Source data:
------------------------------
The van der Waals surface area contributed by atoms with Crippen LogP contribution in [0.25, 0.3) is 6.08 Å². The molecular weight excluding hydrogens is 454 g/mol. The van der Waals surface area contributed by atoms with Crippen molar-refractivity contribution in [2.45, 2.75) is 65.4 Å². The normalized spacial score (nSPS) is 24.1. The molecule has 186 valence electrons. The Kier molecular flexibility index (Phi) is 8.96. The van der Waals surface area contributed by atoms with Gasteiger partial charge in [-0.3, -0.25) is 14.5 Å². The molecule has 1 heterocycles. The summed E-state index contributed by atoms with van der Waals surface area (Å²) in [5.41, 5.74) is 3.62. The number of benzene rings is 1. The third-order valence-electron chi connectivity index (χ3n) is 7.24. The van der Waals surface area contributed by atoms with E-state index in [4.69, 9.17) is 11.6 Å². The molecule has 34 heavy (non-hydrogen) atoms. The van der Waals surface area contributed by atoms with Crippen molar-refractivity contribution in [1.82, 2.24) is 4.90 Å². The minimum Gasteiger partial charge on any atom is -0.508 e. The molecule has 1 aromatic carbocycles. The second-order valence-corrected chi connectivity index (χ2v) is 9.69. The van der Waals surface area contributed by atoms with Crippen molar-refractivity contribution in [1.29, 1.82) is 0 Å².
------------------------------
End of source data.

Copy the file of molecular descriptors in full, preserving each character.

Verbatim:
The van der Waals surface area contributed by atoms with Crippen LogP contribution in [0.25, 0.3) is 6.08 Å². The molecular weight excluding hydrogens is 454 g/mol. The van der Waals surface area contributed by atoms with Crippen molar-refractivity contribution in [2.45, 2.75) is 65.4 Å². The normalized spacial score (nSPS) is 24.1. The molecule has 186 valence electrons. The Kier molecular flexibility index (Phi) is 8.96. The van der Waals surface area contributed by atoms with Gasteiger partial charge in [-0.3, -0.25) is 14.5 Å². The molecule has 1 heterocycles. The summed E-state index contributed by atoms with van der Waals surface area (Å²) in [5.41, 5.74) is 3.62. The number of benzene rings is 1. The third-order valence-electron chi connectivity index (χ3n) is 7.24. The van der Waals surface area contributed by atoms with E-state index in [4.69, 9.17) is 11.6 Å². The molecule has 34 heavy (non-hydrogen) atoms. The van der Waals surface area contributed by atoms with Crippen molar-refractivity contribution in [1.82, 2.24) is 4.90 Å². The minimum Gasteiger partial charge on any atom is -0.508 e. The molecule has 1 aromatic carbocycles. The second-order valence-corrected chi connectivity index (χ2v) is 9.69. The van der Waals surface area contributed by atoms with Crippen molar-refractivity contribution in [1.29, 1.82) is 0 Å².